But it doesn't mean this place doesn't have much history. I've showed you the ruins of Casa Grande, which go back much further than that bridge in Lucerne. Indigenous peoples were all over this land a very long time ago. Then came Padre Kino and, separately, the Spanish conquistadors, and eventually the Anglos arrived. And in 1953, an architect from Switzerland, Josias Joesler, designed the church I attend and am employed by. It was one of the last of many well-regarded projects he did here in Tucson.
Now it's well inside the city limits, but back in the day it was miles away from Tucson on horseback. Officers' wives looked forward to their shopping trips into Tucson, which wasn't exactly the Big City, and still isn't.
Among the people stationed there during the fort's brief heyday was a surgeon named Walter Reed.
Yeah, okay, maybe that's not the most fascinating history ever. Let's venture 70 miles southeast - to Tombstone!
As I mentioned in a previous post, I took my Dad down to Tombstone on Labor Day weekend, pretty much on the spur of the moment. I was planning to go to Bisbee, but Tombstone was on the way. As we drove through there were people in costume standing around and I thought, never mind Bisbee today! As we got out of the car I heard gunfire - but it turned out to be only where paying customers could watch it. No matter.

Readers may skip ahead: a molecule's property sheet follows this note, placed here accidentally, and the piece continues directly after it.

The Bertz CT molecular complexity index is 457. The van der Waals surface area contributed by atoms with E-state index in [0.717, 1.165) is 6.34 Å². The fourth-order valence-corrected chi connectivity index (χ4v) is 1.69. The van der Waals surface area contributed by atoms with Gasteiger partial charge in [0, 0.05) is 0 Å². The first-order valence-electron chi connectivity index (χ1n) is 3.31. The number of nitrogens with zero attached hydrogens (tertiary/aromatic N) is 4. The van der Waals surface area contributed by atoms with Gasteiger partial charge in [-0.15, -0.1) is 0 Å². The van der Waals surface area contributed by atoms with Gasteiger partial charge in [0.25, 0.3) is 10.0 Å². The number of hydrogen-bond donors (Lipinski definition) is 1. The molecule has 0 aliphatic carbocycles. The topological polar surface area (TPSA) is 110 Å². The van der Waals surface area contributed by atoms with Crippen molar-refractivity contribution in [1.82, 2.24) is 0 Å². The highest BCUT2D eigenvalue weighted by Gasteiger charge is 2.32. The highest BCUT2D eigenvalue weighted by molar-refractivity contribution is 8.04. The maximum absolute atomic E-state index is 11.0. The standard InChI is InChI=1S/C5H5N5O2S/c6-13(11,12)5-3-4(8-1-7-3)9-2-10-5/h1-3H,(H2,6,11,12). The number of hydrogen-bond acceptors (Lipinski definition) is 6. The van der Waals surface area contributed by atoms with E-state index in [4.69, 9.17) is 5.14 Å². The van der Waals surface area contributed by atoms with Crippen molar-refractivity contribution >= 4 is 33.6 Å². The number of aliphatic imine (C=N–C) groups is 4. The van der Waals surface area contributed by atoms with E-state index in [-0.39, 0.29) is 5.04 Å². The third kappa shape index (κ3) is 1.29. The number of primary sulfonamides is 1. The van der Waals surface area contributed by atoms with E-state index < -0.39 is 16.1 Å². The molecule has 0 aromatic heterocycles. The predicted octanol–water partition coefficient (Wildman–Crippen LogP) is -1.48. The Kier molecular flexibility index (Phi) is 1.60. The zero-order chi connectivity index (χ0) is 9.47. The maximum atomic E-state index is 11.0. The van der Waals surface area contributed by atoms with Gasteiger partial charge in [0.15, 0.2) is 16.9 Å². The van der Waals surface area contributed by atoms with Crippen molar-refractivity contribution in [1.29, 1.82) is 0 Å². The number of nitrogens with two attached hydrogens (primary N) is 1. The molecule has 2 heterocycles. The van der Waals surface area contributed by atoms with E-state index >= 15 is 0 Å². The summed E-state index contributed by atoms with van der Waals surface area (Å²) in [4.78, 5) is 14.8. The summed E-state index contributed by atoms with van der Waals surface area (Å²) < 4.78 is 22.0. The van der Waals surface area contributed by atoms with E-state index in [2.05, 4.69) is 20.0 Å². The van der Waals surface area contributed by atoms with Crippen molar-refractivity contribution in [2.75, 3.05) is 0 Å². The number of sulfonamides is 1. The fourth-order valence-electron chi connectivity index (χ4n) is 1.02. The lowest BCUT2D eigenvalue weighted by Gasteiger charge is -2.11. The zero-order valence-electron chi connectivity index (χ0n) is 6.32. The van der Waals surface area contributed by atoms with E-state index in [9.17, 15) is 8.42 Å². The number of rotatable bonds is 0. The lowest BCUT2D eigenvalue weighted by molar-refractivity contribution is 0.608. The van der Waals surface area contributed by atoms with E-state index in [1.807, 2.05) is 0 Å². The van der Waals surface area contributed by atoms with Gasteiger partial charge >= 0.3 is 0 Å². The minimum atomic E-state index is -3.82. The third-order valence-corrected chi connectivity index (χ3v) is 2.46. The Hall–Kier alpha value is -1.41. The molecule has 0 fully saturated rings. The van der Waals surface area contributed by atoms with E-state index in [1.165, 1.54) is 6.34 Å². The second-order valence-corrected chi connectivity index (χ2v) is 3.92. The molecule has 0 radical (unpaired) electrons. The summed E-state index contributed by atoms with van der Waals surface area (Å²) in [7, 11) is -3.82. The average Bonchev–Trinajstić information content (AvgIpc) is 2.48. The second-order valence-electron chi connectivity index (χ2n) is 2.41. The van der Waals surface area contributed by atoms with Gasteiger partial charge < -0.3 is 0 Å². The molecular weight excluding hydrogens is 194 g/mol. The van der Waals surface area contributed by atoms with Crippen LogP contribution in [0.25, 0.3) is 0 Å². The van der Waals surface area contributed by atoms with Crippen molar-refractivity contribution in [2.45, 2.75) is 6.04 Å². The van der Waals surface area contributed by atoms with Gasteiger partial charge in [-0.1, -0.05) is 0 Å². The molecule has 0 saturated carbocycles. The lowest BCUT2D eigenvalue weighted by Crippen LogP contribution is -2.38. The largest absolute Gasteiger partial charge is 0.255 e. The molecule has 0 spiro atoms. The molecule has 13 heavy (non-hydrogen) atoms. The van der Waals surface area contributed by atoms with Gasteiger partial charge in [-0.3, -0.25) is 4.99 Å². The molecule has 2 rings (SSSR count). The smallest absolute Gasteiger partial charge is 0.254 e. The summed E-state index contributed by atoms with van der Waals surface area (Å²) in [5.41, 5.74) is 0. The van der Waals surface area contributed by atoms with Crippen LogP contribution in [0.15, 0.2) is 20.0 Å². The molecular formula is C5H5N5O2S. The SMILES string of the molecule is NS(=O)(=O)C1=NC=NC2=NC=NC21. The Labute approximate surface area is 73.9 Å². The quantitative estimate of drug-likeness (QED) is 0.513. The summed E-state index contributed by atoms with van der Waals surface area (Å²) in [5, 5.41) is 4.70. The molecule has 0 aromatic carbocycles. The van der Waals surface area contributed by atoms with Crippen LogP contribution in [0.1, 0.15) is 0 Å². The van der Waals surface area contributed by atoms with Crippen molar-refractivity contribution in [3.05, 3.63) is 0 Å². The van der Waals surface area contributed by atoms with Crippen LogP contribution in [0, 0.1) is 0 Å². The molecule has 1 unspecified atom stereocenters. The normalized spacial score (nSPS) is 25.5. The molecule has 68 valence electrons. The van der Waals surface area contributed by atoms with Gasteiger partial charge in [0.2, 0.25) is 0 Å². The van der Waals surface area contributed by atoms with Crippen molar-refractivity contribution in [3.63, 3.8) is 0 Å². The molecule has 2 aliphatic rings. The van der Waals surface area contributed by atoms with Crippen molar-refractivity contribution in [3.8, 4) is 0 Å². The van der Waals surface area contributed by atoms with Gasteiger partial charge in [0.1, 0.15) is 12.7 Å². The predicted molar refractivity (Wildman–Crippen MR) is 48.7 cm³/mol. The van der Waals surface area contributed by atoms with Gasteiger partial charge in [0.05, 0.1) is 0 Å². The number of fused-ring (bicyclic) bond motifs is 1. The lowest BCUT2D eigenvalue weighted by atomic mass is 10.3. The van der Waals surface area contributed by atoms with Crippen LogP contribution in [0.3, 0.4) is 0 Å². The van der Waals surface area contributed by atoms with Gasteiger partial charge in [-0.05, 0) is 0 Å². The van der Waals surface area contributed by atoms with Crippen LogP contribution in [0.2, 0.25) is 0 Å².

It turned out that Tombstone was hosting a Redezvous of Gunfighters that weekend.
And there were all sorts of characters wandering about!
Of course the gunfight that Tombstone is famous for took place at the OK Corral - except that it didn't. Virgil, Morgan, and Wyatt Earp, and Doc Holliday faced off against Tom and Frank McLaury, and Billy and Ike Clanton in a vacant lot and alley behind the corral, and on Fremont Street. But as at least one writer has noted, that doesn't look good on a move marquee..
The front of St. Michael's, 60 years after it was built.
I'm in the middle of promoting and preparing for St. Michael's 60th Anniversary. As I mentioned above, it was originally designed by a rather well-known architect named Joesler, who liked a "romantic revival" take on Spanish Colonial style. I've just started going through church archives and digitizing old photos and documents. I obviously didn't take any of those 1953 photos (I was only 6 years old, and living in Manlius, NY!), but if you're interested in history that goes almost exactly 60 years in Tucson, Arizona, you may want to scroll down for a peek at some of my recent entries. Then take a look at the other Robins' historic photos!
as of Saturday, September 21st, 2013
1 AM MST
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